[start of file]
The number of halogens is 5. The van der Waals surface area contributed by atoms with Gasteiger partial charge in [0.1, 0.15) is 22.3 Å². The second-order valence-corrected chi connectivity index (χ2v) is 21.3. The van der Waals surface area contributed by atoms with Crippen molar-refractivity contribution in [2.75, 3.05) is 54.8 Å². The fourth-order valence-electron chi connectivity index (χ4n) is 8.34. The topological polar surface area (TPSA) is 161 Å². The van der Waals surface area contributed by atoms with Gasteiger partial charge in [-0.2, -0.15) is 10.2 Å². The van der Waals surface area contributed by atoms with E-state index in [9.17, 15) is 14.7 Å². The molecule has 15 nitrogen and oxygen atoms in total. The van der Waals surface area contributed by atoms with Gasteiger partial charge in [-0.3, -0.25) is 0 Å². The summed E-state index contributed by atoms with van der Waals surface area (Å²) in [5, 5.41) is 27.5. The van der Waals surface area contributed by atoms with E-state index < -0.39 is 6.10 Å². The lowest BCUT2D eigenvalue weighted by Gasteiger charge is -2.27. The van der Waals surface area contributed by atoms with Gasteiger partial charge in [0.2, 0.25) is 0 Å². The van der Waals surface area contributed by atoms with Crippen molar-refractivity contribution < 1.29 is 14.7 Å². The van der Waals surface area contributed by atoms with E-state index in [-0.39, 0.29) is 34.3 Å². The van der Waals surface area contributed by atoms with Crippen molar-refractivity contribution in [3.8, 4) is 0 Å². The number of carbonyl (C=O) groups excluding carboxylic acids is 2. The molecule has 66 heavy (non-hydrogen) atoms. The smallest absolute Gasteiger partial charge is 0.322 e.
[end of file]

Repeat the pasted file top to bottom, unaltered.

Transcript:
The number of halogens is 5. The van der Waals surface area contributed by atoms with Gasteiger partial charge in [0.1, 0.15) is 22.3 Å². The second-order valence-corrected chi connectivity index (χ2v) is 21.3. The van der Waals surface area contributed by atoms with Crippen molar-refractivity contribution in [2.75, 3.05) is 54.8 Å². The fourth-order valence-electron chi connectivity index (χ4n) is 8.34. The topological polar surface area (TPSA) is 161 Å². The van der Waals surface area contributed by atoms with Gasteiger partial charge in [-0.2, -0.15) is 10.2 Å². The van der Waals surface area contributed by atoms with E-state index in [9.17, 15) is 14.7 Å². The molecule has 15 nitrogen and oxygen atoms in total. The van der Waals surface area contributed by atoms with Gasteiger partial charge in [-0.3, -0.25) is 0 Å². The summed E-state index contributed by atoms with van der Waals surface area (Å²) in [5, 5.41) is 27.5. The van der Waals surface area contributed by atoms with E-state index < -0.39 is 6.10 Å². The lowest BCUT2D eigenvalue weighted by Gasteiger charge is -2.27. The van der Waals surface area contributed by atoms with Gasteiger partial charge in [0.2, 0.25) is 0 Å². The van der Waals surface area contributed by atoms with Crippen molar-refractivity contribution < 1.29 is 14.7 Å². The van der Waals surface area contributed by atoms with E-state index in [-0.39, 0.29) is 34.3 Å². The van der Waals surface area contributed by atoms with Crippen molar-refractivity contribution in [3.8, 4) is 0 Å². The number of carbonyl (C=O) groups excluding carboxylic acids is 2. The molecule has 66 heavy (non-hydrogen) atoms. The smallest absolute Gasteiger partial charge is 0.322 e.